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Carpenter v. United States

United States District Court, D. Maine

February 28, 2019

DOUGLAS CARPENTER Plaintiff,
v.
UNITED STATES OF AMERICA, Defendant.

          ORDER DEFERRING FINAL RULING ON THE GOVERNMENT'S MOTION TO DISMISS FOR LACK OF SUBJECT-MATTER JURISDICTION

          JON D. LEVY CHIEF U.S. DISTRICT JUDGE

         This case arises from allegedly negligent medical treatment that Dr. Thomas Franchini, a former Veterans Administration podiatrist at the Togus Veterans Administration Medical Center (the “VAMC”) in Augusta, Maine, provided to the Plaintiff, Douglas Carpenter. The Government moves to dismiss Carpenter's claim, which is brought under the Federal Tort Claims Act (“FTCA”), 28 U.S.C.A. § 2671 et seq. (West 2019), [1] for lack of subject-matter jurisdiction under Federal Rule of Civil Procedure 12(b)(1) (ECF No. 19). The Government argues that Carpenter's claim is barred because he failed to comply with Maine's statute of repose for professional negligence actions, 24 M.R.S.A. § 2902 (Westlaw through 2017 2d Reg. Sess. & 2d Spec. Sess. of 128th Leg.). ECF No. 19 at 7-9. Carpenter, who is proceeding pro se, responds by asserting that § 2902 does not bar his claim because VAMC fraudulently concealed Franchini's malpractice. ECF No. 24. For the reasons stated below, I defer ruling on the Government's motion and authorize Carpenter to amend his complaint and perform limited discovery on the issue of fraudulent concealment.

         Separate from this action, six FTCA cases have been filed with this Court since 2014 against the Government by veterans alleging that they were negligently treated by Franchini at the VAMC.[2] In a February 2016 Order, I deferred a final ruling on the Government's motion to dismiss in four of those cases. In that decision, I resolved almost all of the issues raised in the Government's first motions to dismiss in favor of the Government, ruling that Maine's three-year limitations period for bringing claims against health care providers in § 2902 is a statute of repose and not a statute of limitations, and that § 2902 is not preempted by the FTCA, 28 U.S.C.A. § 2401(b) (West 2019). See Wood v. United States, 1:14-cv-00399-JDL, ECF No. 45 at 40. Here, the Government argues that because § 2902 is a statute of repose, the three-year repose period for the medical negligence that Carpenter alleges began to run when the last negligent act or omission allegedly occurred, in 2005 and 2006, rather than when Carpenter discovered the facts underlying his claim, in 2014. ECF No. 19 at 6-8; ECF Nos. 18-1, 18-2. Therefore, Carpenter's claim is time-barred absent some reason in law or equity for tolling the statute of repose.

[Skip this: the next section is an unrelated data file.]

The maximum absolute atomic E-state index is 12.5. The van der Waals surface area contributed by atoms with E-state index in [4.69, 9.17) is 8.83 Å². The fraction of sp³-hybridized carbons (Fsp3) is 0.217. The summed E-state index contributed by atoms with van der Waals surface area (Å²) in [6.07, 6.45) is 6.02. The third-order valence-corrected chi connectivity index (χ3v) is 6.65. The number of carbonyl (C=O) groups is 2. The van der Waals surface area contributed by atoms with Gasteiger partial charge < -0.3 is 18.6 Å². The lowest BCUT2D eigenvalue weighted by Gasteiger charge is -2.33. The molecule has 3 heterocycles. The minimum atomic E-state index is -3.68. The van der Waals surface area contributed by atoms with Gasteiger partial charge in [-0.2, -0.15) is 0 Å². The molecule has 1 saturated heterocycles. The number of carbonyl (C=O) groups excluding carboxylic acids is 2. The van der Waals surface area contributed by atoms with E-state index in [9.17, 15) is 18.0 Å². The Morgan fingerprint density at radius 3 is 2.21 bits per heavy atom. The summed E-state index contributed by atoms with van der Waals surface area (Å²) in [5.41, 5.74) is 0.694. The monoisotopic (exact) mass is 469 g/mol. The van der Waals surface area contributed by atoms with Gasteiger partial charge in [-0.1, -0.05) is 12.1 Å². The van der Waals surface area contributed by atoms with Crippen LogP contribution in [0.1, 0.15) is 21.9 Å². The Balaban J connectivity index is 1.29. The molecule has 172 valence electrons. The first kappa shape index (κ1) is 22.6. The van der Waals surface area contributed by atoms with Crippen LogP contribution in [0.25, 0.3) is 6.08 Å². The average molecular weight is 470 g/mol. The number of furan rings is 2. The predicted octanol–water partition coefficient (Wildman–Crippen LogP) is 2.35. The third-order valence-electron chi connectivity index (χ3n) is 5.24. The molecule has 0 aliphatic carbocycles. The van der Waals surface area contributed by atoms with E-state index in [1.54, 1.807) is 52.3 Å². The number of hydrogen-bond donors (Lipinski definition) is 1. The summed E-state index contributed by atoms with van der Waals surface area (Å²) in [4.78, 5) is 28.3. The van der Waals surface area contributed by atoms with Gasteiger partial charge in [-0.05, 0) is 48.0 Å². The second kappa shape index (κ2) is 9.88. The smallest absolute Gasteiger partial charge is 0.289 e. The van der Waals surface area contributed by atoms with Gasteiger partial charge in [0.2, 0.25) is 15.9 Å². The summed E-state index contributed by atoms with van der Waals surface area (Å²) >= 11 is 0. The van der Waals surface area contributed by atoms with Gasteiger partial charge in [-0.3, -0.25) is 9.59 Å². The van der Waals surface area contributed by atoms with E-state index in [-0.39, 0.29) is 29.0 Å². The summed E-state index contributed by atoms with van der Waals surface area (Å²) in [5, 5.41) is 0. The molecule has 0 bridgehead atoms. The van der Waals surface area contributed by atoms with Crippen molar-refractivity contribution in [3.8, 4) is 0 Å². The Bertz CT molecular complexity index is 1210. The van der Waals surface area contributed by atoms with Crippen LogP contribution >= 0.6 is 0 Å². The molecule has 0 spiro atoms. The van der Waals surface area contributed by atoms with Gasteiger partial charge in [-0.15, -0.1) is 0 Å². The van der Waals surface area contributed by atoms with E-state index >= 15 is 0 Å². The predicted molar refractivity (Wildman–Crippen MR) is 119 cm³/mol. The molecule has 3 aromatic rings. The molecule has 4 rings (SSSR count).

Carpenter responds by arguing that the Government fraudulently concealed Franchini's malpractice from him. He claims that he did not discover the information giving rise to his claim of malpractice until October 2, 2014, at a meeting with VA officials. ECF No. 24. At the meeting, Carpenter contends, the VA officials revealed to him the results of their review of Franchini's allegedly substandard treatment of him. Id.

         Documents that are filed by pro se litigants are “to be liberally construed.” Erickson v. Pardus, 551 U.S. 89, 94 (2007) (per curiam); see also Foley v. Wells Fargo Bank, N.A., 772 F.3d 63, 75-76 (1st Cir. 2014). I construe Carpenter's response as asserting that the statutory tolling provision in 14 M.R.S.A. § 859 (Westlaw through 2017 2d Reg. Sess. & 2d Spec. Sess. of 128th Leg.) related to fraudulent concealment applies to his claim:

If a person, liable to any action mentioned, fraudulently conceals the cause thereof from the person entitled thereto, or if a fraud is committed which entitles any person to an action, the action may be commenced at any time within 6 years after the person entitled thereto discovers that he has just cause of action[.]

14 M.R.S.A. § 859. If § 859 controls Carpenter's claim, its six-year limitations period “starts to run when the existence of the cause of action or fraud is discovered or should have been discovered by the plaintiff in the exercise of due diligence and ordinary prudence.” Westman v. Armitage, 215 A.2d 919, 922 (Me. 1966). Here, extending the limitations period from three years from the date of the alleged tortious act in accordance with § 2902's statute of repose, to six years from the time Carpenter discovered or should have discovered the alleged tortious act, brings his claim within § 859's six-year statute of limitations.[3] I afforded the plaintiffs in the six related actions the opportunity to conduct limited discovery on the issue of fraudulent concealment and to seek to amend their complaints on the basis of that discovery. I conclude that, as a matter of fundamental fairness, Carpenter should be afforded the same opportunity.

         It is therefore ORDERED as follows:

         1. Final ruling on the Government's motion to dismiss for lack of subject-matter jurisdiction (ECF No. 19) is DEFERRED subject to the provisions that follow:

A. Carpenter may file an amended complaint to add a claim for fraudulent concealment no later than 20 days from the date of this order;
B. Carpenter may serve interrogatories and requests for production of documents on the issue of fraudulent concealment no later than 45 days from the date of this order.

         2. A case management conference will be held on Tuesday, May 7, 2019, at 2:30 p.m. in Courtroom 1 at the Edward T. Gignoux U.S. Courthouse, 156 Federal Street, Portland, Maine.

         SO ...


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